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Impact of Acceptance and Commitment Therapy on Salivary Cortisol in Breast Cancer

Phase 2/Phase 3
Open (Enrolling)
Breast Neoplasms, Survivorship, Stress

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Trial Information

Impact of Acceptance and Commitment Therapy on Salivary Cortisol in Breast Cancer

Previous research indicates that breast cancer patients may demonstrate disrupted diurnal
cortisol rhythms compared to healthy individuals, and that these disrupted rhythms may be
related to recurrence and earlier mortality in some patients. Interestingly, improvements
in cortisol regulation in previous intervention studies for cancer patients have not
necessarily been related to decreased distress. Rather, improvements in post-traumatic
growth, benefit-finding, and meaningfulness have also accounted for improved neuroendocrine
and immunological changes.

Traditional breast cancer groups, however, may not adequately address these areas because
existing interventions often target the reduction of distress as the primary vehicle to
improve psychosocial, quality of life, and biophysical outcomes. Acceptance and Commitment
Therapy (ACT) is an empirically-supported, mindfulness-based psychological treatment that
has been shown to enhance meaningful behavior change thorough increasing emotional
acceptance of difficult psychological experiences such as distress, without the goal of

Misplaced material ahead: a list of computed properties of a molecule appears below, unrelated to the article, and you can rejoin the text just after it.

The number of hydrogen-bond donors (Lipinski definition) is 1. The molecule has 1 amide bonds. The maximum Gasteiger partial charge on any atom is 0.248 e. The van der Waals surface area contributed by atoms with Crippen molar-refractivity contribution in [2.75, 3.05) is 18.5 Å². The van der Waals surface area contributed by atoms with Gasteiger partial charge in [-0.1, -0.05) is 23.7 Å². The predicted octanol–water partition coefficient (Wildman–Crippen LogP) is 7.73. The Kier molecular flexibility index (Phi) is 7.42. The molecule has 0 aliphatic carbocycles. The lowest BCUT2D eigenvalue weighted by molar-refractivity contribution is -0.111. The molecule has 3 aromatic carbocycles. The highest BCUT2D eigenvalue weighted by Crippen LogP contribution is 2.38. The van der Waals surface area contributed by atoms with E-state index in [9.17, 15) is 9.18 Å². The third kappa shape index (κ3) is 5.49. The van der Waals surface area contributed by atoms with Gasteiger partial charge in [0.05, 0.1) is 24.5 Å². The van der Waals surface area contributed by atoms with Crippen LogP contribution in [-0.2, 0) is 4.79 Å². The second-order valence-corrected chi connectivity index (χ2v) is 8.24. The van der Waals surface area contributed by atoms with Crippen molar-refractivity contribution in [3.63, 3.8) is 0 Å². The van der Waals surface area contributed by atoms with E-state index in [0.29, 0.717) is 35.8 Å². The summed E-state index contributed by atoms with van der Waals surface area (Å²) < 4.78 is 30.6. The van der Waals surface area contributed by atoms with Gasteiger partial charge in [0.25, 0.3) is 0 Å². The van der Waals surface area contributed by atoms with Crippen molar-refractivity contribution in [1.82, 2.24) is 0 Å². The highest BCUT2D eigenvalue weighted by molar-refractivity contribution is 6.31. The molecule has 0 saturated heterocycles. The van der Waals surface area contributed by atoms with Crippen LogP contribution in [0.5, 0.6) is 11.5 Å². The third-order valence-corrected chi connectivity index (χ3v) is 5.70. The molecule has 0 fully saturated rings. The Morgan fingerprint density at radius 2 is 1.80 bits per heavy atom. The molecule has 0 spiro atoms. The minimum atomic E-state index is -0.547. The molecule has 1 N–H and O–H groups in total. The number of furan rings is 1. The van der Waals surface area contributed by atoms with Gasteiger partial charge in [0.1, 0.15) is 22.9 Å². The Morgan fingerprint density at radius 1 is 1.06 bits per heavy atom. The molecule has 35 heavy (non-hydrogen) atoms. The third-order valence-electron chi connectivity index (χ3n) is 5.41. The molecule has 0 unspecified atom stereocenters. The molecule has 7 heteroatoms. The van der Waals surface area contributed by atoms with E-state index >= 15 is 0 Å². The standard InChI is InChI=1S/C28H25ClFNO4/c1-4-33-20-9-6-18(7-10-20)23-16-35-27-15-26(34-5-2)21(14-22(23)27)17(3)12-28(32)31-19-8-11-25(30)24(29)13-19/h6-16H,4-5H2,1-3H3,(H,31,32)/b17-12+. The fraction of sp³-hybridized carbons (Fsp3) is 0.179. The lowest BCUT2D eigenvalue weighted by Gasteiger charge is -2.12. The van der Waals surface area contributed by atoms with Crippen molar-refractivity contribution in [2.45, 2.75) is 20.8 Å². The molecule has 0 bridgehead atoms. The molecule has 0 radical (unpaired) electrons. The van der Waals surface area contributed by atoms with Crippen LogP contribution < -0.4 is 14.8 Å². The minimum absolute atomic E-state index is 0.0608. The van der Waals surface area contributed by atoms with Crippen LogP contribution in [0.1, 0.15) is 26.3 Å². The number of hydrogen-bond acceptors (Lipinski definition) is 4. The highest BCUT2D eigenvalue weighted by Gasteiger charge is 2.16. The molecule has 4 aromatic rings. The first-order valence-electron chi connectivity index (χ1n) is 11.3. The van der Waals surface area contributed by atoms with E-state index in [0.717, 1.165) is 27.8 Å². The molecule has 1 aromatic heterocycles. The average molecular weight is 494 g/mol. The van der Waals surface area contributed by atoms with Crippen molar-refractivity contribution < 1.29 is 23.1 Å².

changing or eliminating them.

The current study seeks to determine the preliminary effect of an 8-week ACT group in
increasing positive life changes and corresponding increase in salivary cortisol slope in 40
distressed breast cancer patients, who will be randomly assigned to ACT or a wait list
control group.

The hypotheses for the present study include:

- Patients receiving ACT will demonstrate improvements in Quality of Life (QoL),
Benefit-finding (BF), and health behavior compared to control group participants

- ACT participants will demonstrate improvements in mean cortisol levels and cortisol
reactivity compared to control group participants

- These changes will be the result of increased mindful acceptance of cancer-related
distress and meaningful behavior changes, rather than a reduction in distress.

Inclusion Criteria:

- diagnosis of stage I-III breast cancer

- prescreen distress score above defined cutoff

- agreement not to seek other breast cancer support services until study completion

Exclusion Criteria:

- previous cancer

- prior psychiatric treatment for serious mental health disorder (e.g., hospitalization
or formal diagnosis of psychosis, major depressive episode, borderline mental
retardation, suicidality, or current substance dependence)

- current use of medications known to interfere with cortisol levels (e.g.,

- major concurrent medical disease

Type of Study:


Study Design:

Allocation: Randomized, Intervention Model: Parallel Assignment, Masking: Open Label, Primary Purpose: Supportive Care

Outcome Measure:

salivary cortisol

Outcome Time Frame:

3-month follow-up

Safety Issue:



United States: Institutional Review Board

Study ID:




Start Date:

January 2010

Completion Date:

September 2011

Related Keywords:

  • Breast Neoplasms
  • Survivorship
  • Stress
  • Breast Neoplasms
  • Neoplasms



San Jose State UniversitySan Jose, California  95192